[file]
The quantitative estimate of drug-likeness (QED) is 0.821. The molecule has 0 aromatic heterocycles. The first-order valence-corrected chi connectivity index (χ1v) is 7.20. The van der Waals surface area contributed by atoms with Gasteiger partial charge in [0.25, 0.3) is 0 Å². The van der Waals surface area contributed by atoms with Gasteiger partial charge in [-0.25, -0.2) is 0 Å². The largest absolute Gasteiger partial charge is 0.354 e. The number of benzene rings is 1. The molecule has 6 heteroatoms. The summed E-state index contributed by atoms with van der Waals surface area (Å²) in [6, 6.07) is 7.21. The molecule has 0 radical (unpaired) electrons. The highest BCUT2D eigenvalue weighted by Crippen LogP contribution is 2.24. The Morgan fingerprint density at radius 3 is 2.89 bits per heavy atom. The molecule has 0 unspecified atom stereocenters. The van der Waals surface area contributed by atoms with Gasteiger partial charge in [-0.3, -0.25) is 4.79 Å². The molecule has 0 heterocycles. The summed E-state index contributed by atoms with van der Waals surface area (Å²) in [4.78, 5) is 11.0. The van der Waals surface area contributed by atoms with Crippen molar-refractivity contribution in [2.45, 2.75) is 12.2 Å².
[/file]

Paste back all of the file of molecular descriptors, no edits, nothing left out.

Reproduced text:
The quantitative estimate of drug-likeness (QED) is 0.821. The molecule has 0 aromatic heterocycles. The first-order valence-corrected chi connectivity index (χ1v) is 7.20. The van der Waals surface area contributed by atoms with Gasteiger partial charge in [0.25, 0.3) is 0 Å². The van der Waals surface area contributed by atoms with Gasteiger partial charge in [-0.25, -0.2) is 0 Å². The largest absolute Gasteiger partial charge is 0.354 e. The number of benzene rings is 1. The molecule has 6 heteroatoms. The summed E-state index contributed by atoms with van der Waals surface area (Å²) in [6, 6.07) is 7.21. The molecule has 0 radical (unpaired) electrons. The highest BCUT2D eigenvalue weighted by Crippen LogP contribution is 2.24. The Morgan fingerprint density at radius 3 is 2.89 bits per heavy atom. The molecule has 0 unspecified atom stereocenters. The van der Waals surface area contributed by atoms with Gasteiger partial charge in [-0.3, -0.25) is 4.79 Å². The molecule has 0 heterocycles. The summed E-state index contributed by atoms with van der Waals surface area (Å²) in [4.78, 5) is 11.0. The van der Waals surface area contributed by atoms with Crippen molar-refractivity contribution in [2.45, 2.75) is 12.2 Å².